You pass the entrance to your world history class. Your friend Eric is watching you from the doorway, but you keep walking. “Uh, yeah, I guess, but with other races, or creatures—”
“Like the Hobbit?”
“You’ve read The Hobbit?”
“Really? When?” Now it’s your turn to stare at her. “I mean, did you like it?”
“Sure,” she says, her brown eyes widening. “Bilbo Baggins, the riddles in the dark, the dwarves, the dragon.”
“Yes, exactly,” you say, and some of the shyness has gone out of your gaze and you take her in, the dark curls, the square of her jaw, the light dusting of freckles beneath her eyes. This is the same girl that’s been sitting next to you for the last four weeks … and it’s not. “I mean, not exactly like that, but yeah.”
“So,” she says, “tell me.”
“Okay,” you say. “It’s about this very normal guy who walks into a convenience store in the middle of a robbery and decides to be a hero. He gets shot in the head and wakes up in this strange land. He’s a farmer with a wife and children and sheep and pigs, and all of it.”
She is smiling, not a laughing smile, a thinking one. You keep going.
“He lives this life for a while, long enough to fall in love with his wife and kids, but still something isn’t right. He can’t help but feel he isn’t meant to be in this place, that this isn’t his life.” You’ve stopped paying attention to the shuffling mob around you. It’s like a path is opening in front of the two of you as you walk. You’re practically floating down the hall. “Then one day a message arrives from the king. War is coming. All able-bodied men must join the fight, protect the country. But his wife begs him not to go and he has to make a choice, so—”
She reaches out to touch you on the arm and you both stop walking.
“This is me,” she says, gesturing to the classroom behind her with a tilt of her head.
“It sounds really cool,” she says, and suddenly you feel ridiculous, except her hand is still holding your arm. “Can I read it when you’re done?”
“Thanks for walking me to class,” she says with a gentle squeeze of her hand.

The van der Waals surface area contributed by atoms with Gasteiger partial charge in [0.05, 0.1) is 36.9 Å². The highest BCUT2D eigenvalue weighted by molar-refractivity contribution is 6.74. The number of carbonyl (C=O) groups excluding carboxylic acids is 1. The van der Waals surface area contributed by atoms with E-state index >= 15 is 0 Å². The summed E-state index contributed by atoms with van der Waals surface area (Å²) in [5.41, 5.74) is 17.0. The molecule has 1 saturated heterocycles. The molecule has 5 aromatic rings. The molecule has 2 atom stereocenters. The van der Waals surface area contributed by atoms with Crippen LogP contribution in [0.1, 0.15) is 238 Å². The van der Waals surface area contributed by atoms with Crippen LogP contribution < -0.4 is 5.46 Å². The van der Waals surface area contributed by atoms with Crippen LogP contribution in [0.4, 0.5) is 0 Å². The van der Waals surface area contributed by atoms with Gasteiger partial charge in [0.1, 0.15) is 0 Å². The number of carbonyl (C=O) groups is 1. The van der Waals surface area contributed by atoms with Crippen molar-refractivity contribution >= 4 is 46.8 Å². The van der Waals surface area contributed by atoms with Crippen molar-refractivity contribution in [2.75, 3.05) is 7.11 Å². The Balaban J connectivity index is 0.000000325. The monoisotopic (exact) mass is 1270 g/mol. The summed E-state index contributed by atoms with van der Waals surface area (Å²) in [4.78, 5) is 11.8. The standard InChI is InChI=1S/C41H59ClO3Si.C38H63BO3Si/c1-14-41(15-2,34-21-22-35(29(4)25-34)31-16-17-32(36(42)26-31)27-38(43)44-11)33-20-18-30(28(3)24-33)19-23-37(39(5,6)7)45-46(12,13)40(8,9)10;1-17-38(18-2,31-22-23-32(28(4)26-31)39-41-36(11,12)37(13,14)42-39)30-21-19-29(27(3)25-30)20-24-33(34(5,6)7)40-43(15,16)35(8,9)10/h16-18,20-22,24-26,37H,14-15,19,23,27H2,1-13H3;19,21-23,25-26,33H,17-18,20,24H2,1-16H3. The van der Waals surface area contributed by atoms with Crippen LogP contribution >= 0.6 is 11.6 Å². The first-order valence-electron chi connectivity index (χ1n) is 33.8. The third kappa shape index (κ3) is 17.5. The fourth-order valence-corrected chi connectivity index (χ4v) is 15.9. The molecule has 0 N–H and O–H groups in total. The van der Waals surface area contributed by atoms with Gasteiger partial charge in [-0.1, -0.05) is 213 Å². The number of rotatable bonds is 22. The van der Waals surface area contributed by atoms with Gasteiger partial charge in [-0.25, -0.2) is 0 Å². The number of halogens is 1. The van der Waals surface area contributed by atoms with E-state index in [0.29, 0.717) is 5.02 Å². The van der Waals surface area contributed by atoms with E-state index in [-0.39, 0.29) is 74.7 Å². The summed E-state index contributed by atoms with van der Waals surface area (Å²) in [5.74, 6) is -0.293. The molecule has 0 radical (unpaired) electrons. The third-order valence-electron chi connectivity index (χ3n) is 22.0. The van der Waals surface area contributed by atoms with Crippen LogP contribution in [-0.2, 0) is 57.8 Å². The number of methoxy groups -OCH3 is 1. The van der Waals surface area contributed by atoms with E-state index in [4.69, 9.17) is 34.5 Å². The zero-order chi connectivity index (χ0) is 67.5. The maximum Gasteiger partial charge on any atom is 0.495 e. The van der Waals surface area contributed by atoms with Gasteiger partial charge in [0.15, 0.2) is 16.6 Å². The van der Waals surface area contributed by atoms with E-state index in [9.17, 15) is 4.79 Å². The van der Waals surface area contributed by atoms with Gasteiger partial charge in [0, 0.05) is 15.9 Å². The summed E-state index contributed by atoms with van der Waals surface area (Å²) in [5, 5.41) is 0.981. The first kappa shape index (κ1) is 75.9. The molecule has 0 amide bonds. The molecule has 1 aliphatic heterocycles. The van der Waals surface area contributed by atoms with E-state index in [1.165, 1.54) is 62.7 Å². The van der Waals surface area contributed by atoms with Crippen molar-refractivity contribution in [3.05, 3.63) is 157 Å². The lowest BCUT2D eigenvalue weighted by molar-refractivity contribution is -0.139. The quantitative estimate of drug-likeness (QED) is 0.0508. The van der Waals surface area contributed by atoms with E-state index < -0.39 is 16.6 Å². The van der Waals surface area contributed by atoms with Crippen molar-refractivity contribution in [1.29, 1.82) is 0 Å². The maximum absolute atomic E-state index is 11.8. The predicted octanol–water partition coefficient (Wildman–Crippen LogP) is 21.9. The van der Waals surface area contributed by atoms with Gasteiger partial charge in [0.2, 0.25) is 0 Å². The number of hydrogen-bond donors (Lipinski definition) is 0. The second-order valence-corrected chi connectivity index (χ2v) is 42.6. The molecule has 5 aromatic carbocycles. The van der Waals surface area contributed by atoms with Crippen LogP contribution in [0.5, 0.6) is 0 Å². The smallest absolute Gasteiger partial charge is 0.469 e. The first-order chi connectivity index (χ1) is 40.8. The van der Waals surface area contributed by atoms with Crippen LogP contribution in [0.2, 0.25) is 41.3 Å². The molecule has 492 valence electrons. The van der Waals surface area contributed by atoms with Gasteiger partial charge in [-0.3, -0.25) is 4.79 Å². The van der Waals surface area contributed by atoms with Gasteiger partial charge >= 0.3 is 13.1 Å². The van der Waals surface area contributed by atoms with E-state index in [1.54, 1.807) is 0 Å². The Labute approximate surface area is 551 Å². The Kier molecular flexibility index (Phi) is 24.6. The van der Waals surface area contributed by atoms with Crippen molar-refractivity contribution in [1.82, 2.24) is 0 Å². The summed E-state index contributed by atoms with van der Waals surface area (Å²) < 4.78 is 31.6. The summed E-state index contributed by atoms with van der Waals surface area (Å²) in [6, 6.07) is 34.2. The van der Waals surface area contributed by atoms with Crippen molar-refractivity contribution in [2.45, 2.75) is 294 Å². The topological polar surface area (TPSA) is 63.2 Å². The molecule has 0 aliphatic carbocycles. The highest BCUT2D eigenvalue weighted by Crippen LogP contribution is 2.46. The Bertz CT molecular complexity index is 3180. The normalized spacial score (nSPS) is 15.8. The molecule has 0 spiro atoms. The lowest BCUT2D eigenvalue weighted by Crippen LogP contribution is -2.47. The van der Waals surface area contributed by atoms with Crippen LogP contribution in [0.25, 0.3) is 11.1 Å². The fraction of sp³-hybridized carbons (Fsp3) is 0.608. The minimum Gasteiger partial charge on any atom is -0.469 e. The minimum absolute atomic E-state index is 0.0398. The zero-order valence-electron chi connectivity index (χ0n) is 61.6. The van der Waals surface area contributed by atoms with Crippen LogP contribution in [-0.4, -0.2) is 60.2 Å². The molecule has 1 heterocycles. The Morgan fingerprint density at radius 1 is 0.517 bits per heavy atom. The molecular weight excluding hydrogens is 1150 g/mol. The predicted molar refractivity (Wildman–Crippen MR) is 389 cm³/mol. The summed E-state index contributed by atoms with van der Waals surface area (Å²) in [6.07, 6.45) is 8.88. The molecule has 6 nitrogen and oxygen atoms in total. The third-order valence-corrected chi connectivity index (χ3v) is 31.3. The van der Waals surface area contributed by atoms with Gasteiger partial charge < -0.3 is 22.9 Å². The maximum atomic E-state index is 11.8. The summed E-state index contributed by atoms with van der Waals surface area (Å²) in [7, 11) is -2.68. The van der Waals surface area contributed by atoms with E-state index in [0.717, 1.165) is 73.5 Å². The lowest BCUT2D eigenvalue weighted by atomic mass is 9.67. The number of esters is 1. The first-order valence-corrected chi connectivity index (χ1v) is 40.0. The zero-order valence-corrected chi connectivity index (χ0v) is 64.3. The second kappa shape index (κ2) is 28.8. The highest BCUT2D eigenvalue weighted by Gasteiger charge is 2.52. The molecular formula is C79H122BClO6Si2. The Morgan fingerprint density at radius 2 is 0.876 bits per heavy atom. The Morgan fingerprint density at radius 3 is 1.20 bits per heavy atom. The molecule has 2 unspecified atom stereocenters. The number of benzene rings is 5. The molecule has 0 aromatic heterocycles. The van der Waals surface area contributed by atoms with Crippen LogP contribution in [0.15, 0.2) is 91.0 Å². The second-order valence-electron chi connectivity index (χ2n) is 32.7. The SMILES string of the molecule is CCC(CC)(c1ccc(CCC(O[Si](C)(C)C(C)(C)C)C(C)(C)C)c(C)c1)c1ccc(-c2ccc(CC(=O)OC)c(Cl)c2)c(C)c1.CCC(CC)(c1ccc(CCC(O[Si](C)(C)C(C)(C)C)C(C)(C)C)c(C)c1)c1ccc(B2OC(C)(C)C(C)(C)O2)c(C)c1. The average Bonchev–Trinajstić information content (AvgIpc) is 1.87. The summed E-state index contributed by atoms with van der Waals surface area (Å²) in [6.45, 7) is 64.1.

You watch her turn and go, eyes transfixed on the back of her head. You want to look down, to watch the tick tock sway of her jeans as she walks away. You’ve done it before, many times, at the end of class, let her get up first, follow her out the door. But now, for some reason, you can’t.
Someone bumps into you, hard, nearly knocking the backpack from your shoulder. You turn to catch a slick-haired thug in a crisp white t-shirt and creased khakis growl a threat at you as he passes. It’s Slick, or at least that’s what you want to call him, the same low-life who’s been hassling you in PE all week. You move slowly in the same direction, letting the distance grow between you, just to be safe.
Eric is waiting for you when you make it back to your second period. “Dude, what was that?”
“What are you talking about?”
“You know who her boyfriend is, right?”
You shrug. Some senior on the baseball team. “So?”
“So, did you at least get her digits?”
Again, you shrug.
“Too bad. You could have invited her to Kenny’s party.”
“That’s right, you weren’t there.”
You hate when Eric does this. Makes you feel uncool. Is it your fault your dad won’t let you go out on a school night? That you don’t get to come and go as you please? “Is that the dude with the pool?” you ask, despite yourself.
He slowly nods, a smile curling up one side of his face. “And you know what that means.”
He wants you to say, “No, what?” But you don’t get the chance.
“Vasquez. Van Der Boot,” says your world history teacher from his desk at the front of the classroom. “Get out of the doorway and sit down.”
“Sorry, Coach,” you say and move toward your desk. Eric turns and does the same. Coach Reyes is a short man with dark, sun-weathered skin and an extremely developed upper body. Prison pecs, Eric calls them, though never to his face. Coach Reyes being one of the few teachers Eric doesn’t talk back to.